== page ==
Eighteen patients seen between 1974 and 1982 with the clinical diagnosis of inflammatory breast carcinoma underwent modified radical mastectomy after preoperative chemotherapy and radiation therapy. In 17 of the 18 patients (94%), residual carcinoma was detected in either the resected breast or the axillary nodes. All mastectomies were accomplished without major technical difficulty. Seven wound complications, including three infections, occurred. Local recurrence was noted in 29% (five of 17 patients) and distant metastasis was detected in 89% (16 of 18 patients). Only three patients are presently alive without evidence of disease 19, 21, and 21 months since the onset of symptoms. Eleven patients have died, the median survival being 23 months since the development of symptoms, and four are alive with distant metastasis. Modified radical mastectomy can be accomplished in patients with inflammatory breast cancer after preoperative chemotherapy and radiation therapy and may have a role in reducing local tumor burden.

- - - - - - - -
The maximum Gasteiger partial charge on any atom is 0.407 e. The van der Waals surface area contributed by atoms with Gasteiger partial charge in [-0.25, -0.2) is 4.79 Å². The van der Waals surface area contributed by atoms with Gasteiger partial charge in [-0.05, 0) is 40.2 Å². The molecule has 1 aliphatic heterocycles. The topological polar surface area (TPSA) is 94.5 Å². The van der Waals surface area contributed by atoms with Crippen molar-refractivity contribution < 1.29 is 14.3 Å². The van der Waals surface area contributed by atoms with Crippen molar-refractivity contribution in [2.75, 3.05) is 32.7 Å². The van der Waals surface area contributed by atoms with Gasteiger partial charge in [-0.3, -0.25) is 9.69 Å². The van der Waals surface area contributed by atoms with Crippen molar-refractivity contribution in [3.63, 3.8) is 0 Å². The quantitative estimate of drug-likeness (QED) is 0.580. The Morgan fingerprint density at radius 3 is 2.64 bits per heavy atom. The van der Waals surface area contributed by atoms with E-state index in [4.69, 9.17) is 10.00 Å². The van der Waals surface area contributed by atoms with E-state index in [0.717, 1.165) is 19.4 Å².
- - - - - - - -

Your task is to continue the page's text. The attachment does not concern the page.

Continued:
|Original language||English (US)|
|Number of pages||7|
|State||Published - Apr 1986|
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